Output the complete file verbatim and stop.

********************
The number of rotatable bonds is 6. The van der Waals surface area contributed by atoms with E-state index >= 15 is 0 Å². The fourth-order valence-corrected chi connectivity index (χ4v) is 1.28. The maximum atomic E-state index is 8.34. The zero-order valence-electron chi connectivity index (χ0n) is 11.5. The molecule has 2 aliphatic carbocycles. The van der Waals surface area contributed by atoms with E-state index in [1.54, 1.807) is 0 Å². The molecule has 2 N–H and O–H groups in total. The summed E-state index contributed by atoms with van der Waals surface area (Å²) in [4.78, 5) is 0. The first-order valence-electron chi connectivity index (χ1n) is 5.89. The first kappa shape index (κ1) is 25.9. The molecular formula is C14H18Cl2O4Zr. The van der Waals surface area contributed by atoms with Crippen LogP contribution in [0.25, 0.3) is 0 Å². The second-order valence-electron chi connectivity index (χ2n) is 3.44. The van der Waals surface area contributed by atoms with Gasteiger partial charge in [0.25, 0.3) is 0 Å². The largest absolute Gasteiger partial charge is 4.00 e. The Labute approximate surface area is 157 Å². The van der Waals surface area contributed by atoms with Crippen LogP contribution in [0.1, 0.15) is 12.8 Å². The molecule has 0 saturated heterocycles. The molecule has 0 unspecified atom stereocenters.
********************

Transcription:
The number of rotatable bonds is 6. The van der Waals surface area contributed by atoms with E-state index >= 15 is 0 Å². The fourth-order valence-corrected chi connectivity index (χ4v) is 1.28. The maximum atomic E-state index is 8.34. The zero-order valence-electron chi connectivity index (χ0n) is 11.5. The molecule has 2 aliphatic carbocycles. The van der Waals surface area contributed by atoms with E-state index in [1.54, 1.807) is 0 Å². The molecule has 2 N–H and O–H groups in total. The summed E-state index contributed by atoms with van der Waals surface area (Å²) in [4.78, 5) is 0. The first-order valence-electron chi connectivity index (χ1n) is 5.89. The first kappa shape index (κ1) is 25.9. The molecular formula is C14H18Cl2O4Zr. The van der Waals surface area contributed by atoms with Crippen LogP contribution in [0.25, 0.3) is 0 Å². The second-order valence-electron chi connectivity index (χ2n) is 3.44. The van der Waals surface area contributed by atoms with Gasteiger partial charge in [0.25, 0.3) is 0 Å². The largest absolute Gasteiger partial charge is 4.00 e. The Labute approximate surface area is 157 Å². The van der Waals surface area contributed by atoms with Crippen LogP contribution in [0.1, 0.15) is 12.8 Å². The molecule has 0 saturated heterocycles. The molecule has 0 unspecified atom stereocenters.